The Tenth Circuit Court of Appeals recently rejected a claimant’s effort to vacate the dismissal of his FINRA claim following his repeated failure to comply with various deadlines.
Zane Piston initiated a FINRA arbitration against his former employer, Transamerica Capital Inc., claiming that Transamerica Capital incorrectly described the reason for his termination.
The arbitration panel issued a scheduling order. Piston’s attorney failed to make various filings in accordance with the scheduling order and timely respond to motions filed by Transamerica Capital.
Transamerica Capital eventually moved to have Piston’s claim dismissed with prejudice due to these failures. The arbitration panel held a hearing at which it required Piston to show good cause as to why his claim should not be dismissed. Piston’s counsel indicated that he had undergone surgery, been traveling in Europe, and that his wife had been hospitalized and that he had therefore been unable to make timely filings. The panel concluded that Piston’s counsel had not shown good cause for his various failings and dismissed Piston’s claim with prejudice as a sanction.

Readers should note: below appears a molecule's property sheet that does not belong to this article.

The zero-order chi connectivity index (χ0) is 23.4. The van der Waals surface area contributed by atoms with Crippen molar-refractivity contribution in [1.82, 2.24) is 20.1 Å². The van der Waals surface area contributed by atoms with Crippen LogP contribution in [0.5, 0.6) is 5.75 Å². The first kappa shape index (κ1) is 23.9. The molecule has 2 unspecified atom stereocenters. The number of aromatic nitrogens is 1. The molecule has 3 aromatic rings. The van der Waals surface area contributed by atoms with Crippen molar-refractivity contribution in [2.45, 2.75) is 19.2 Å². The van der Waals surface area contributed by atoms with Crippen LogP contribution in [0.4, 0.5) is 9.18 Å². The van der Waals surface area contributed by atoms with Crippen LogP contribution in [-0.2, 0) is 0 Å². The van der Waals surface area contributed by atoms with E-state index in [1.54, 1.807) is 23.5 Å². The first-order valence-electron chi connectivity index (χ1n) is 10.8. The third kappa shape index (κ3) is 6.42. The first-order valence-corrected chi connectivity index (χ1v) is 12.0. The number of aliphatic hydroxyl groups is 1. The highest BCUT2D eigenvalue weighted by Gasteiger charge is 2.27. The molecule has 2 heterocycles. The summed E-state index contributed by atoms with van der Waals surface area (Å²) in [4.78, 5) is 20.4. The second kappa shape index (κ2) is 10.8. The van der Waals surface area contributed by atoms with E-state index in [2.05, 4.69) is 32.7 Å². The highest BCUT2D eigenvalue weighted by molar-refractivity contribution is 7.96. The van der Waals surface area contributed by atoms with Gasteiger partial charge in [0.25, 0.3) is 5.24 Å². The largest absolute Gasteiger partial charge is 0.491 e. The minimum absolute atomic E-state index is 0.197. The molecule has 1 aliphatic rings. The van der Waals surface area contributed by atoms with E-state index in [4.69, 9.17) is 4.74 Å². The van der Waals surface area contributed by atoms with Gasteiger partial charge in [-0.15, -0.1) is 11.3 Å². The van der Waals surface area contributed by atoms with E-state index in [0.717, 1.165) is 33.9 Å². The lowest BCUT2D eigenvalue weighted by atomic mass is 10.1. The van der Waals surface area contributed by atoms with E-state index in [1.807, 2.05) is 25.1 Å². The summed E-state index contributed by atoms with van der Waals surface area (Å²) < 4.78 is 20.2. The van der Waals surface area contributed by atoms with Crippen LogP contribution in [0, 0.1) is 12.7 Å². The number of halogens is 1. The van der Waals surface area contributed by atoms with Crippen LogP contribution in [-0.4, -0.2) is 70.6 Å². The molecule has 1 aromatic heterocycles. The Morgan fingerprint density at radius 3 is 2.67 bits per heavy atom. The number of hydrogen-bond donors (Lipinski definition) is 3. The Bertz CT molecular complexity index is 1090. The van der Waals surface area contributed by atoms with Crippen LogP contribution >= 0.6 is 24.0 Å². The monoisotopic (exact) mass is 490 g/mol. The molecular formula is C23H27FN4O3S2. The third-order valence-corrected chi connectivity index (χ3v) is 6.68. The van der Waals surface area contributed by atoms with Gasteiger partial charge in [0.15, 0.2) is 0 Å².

Piston moved to vacate that decision. The district court denied Piston’s motion, and Piston appealed to the Tenth Circuit. The Tenth Circuit affirmed the district court’s denial of Piston’s motion to vacate the dismissal of his claim. Piston primarily claimed that the arbitration panel exceeded its powers, disregarded the law, committed misconduct, and denied him a fair hearing because it allegedly dismissed his claim without a warning. The court rejected that claim. It concluded that the panel arguably interpreted and applied FINRA Rule 13212(c), which allows FINRA panels to dismiss a claim with prejudice as a sanction for material and intentional failure to comply with an order of the panel if prior warnings or sanctions proved ineffective. Whether the panel properly interpreted Rule 13212(c) was beyond the scope of the court’s review. The Tenth Circuit also rejected Piston’s claim that the panel misapplied the good cause standard, noting that Piston had to do more than show that the panel committed an error.
Piston v. Transamerica Capital, Inc., No. 19-1123 (10th Cir. July 21, 2020).